VIPKID’s platform offers the option to provide students with up to five digital stars for each lesson. That digital currency supposedly enables students to purchase branded swag from a special store available only to them. That reward is really the only thing necessary to promote great performance. However, you’ll hear a book-sized tirade about secondary reward systems. Some teachers offer hand-drawn tigers’ teeth, emoji stickers, small statues, and a quiver of other silly things that don’t really provide an educational boost or any real semblance of motivational value.
I must admit I did succumb to pressure and came up with a supplementary, not secondary, reward system. I picked up a bag of sparkly adhesive stars at Michael’s. My stars are different colors, so I use them as an educational aid to help teach the English name of colors. When I issue a colored sparkly star, I ask or mention the color of it, then accompany it with some flair and always a digital VIPKID star.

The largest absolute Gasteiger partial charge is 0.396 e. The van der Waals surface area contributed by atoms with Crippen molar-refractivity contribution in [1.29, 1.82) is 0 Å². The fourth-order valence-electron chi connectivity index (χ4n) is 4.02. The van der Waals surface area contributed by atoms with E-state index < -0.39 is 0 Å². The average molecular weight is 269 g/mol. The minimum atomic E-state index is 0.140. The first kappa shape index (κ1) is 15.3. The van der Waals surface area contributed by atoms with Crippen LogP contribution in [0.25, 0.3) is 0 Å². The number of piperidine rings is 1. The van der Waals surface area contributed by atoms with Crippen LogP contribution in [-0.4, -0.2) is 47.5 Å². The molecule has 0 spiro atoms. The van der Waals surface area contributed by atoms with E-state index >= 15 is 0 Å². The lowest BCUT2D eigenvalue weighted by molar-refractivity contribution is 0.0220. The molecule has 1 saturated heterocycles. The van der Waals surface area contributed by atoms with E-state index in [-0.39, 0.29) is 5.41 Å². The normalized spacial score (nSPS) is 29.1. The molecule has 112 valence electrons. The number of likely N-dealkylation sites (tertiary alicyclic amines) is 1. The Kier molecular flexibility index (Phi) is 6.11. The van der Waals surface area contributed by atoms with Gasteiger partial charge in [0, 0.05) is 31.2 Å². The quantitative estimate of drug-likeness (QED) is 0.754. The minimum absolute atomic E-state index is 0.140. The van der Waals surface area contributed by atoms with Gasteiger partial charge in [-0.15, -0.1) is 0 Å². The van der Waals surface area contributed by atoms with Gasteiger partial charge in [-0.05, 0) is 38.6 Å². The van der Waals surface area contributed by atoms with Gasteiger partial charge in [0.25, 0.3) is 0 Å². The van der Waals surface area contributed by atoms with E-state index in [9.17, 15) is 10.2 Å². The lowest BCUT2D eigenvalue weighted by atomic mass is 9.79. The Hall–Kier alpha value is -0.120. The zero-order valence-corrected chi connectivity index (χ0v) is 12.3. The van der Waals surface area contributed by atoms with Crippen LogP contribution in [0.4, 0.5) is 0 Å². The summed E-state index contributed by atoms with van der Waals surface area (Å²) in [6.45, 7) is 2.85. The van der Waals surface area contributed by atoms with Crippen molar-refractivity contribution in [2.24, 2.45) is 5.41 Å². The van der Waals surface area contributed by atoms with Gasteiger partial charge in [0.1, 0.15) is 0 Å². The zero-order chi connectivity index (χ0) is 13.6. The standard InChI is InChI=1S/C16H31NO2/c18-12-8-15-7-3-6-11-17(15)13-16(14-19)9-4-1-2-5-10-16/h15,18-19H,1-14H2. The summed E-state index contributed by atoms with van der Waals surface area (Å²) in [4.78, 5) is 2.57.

Regardless of your student’s performance or behavior in the class, suck it up buttercup and always award five VIPKID digital stars, located in the upper right corner of your digital classroom. If you don’t, there may be parental repercussions.
HOW ABOUT THEM APPLES?
You’ll be required to evaluate your student after each class, checkpoint, and assessment. It’s a short evaluation, so don’t be nervous. You should always provide great fluffery, always praising the child for the tremendous progress towards complete English fluency she made during your 25-minute session, as well as noting the shortfalls you emphasized that may require a little more out-of-class practice.